Coronavirus (COVID-19) tally as compiled by Johns Hopkins University. (Previous numbers in parentheses.)
Total U.S. confirmed cases: 994,625 (972,969)
Total U.S. deaths: 56,749 (55,118)
Total global cases: 3,074,948 (3,002,303)
Total global deaths: 213,273 (208,131)
Big small business loans to get extra scrutiny
Large businesses that took Small Business Administration loans of more than $2 million will have to show that they needed it. Treasury Secretary Steven Mnuchin told CNBC today that companies that took large loans meant for small businesses will be subject to a government audit.
The highly popular loan program allows a small business to turn the loan into a grant if it uses the money to pay rent and payroll and doesn’t lay off workers. Social media erupted after it was disclosed that many Main Street businesses were denied the loans while some publicly traded corporations received loans of up to $10 million.
“This was a program designed for small businesses,” Mnuchin said. “It was not a program that was designed for public companies that had liquidity.”
COVID-19 leads to dramatic drop in highway deaths
The death toll from the coronavirus rises every day, but the death toll is falling dramatically on the nation’s highways. AutoinsuranceEZ, an insurance marketplace, conducted an analysis which shows that the pandemic is the number one event in history for lowering the highway death toll.
Overall traffic deaths across the U.S. are down 38 percent during the coronavirus pandemic. Cities across the country have seen a reduction in crashes and fatal accidents, with Seattle recording the largest drop.
The decline in auto accidents of all types is not unexpected since many fewer vehicles are on the road. Because of that, major auto insurance companies recently announced that they are temporarily reducing customers’ rates.
JetBlue requiring all passengers to wear masks
JetBlue is the first major airline to require all passengers on its flights to wear face masks. It’s a move favored by the flight attendant’s union, which pressed United Airlines to make that a requirement after the carrier said its flight attendants must all wear masks.
“Wearing a face covering isn’t about protecting yourself, it’s about protecting those around you,” said JetBlue’s President Joanna Geraghty. “This is the new flying etiquette.”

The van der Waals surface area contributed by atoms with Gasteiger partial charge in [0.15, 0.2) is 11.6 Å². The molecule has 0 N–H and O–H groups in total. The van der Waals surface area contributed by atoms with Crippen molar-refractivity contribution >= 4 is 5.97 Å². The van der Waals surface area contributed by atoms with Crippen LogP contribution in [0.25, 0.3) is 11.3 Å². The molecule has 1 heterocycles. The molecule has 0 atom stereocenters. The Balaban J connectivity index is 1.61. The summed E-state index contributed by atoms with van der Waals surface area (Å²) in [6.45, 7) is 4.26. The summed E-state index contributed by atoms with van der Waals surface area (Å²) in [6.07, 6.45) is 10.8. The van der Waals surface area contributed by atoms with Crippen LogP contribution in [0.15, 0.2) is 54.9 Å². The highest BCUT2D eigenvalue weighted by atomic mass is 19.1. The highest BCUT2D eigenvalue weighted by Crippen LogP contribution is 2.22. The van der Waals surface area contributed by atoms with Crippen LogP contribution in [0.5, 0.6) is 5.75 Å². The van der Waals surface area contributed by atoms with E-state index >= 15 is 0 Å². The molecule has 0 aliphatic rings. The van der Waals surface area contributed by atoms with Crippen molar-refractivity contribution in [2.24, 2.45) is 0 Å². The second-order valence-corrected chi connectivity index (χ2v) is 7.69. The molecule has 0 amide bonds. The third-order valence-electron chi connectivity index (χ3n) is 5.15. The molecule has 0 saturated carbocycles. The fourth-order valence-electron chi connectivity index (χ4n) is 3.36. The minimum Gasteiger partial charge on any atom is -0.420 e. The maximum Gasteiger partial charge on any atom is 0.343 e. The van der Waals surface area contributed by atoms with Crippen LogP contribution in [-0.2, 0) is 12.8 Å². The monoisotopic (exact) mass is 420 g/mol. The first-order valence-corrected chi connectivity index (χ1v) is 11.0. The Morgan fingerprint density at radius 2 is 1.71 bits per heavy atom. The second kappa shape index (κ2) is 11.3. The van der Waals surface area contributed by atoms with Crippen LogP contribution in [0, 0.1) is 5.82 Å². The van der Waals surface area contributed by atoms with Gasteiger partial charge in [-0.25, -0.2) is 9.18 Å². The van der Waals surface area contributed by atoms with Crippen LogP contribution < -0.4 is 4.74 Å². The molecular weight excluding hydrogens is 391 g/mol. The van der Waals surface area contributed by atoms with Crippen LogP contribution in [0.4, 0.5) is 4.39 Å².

The policy goes into effect May 4.
Fauci: The fall months could be bad
Dr. Anthony Fauci, director of the National Institute of Allergy and Infectious Disease and a key member of the White House COVID-19 task force, says we may not be in the clear when the fall months roll around.
It’s always been assumed that the virus will return once the weather starts to cool again, and Fauci says that will be trouble unless there is an effective treatment by then.
“In my mind, it’s inevitable that we will have a return of the virus, or maybe even that it never went away,” he said in an interview with the Economic Club of Washington..
At-home antibody test released
Quest Diagnostics has announced the release of a test that consumers can take at home to determine whether they have had the coronavirus. The test will determine if there are antibodies left behind by the virus in the subject’s blood.
The company said the tests can help identify those who were never diagnosed with COVID-19 but believe they may have contracted the virus. The test costs $119 and can be ordered here.
Around the nation
North Dakota: Gov. Doug Burgum said he intends to allow closed businesses to reopen on Friday. Non-essential businesses in the state have been closed since mid-March. The sparsely populated state hasn’t been hit that hard, but cases in residents and employees of nursing homes and long-term care facilities shot up by 40 this week to 109.
Florida: Attorney General Ashley Moody says Sherwin-Williams worked with her office to donate and deliver 5,000 face masks to Florida law enforcement officers. Since COVID-19 began to spread in Florida, Moody says dozens of law enforcement officers have contracted the virus -- some fatally.
Missouri: Sen. Roy Blunt reports that Missouri hospitals will receive an additional $175 million in federal aid to cope with the pandemic. The state’s hospitals received more than $600 million under the CARES Act.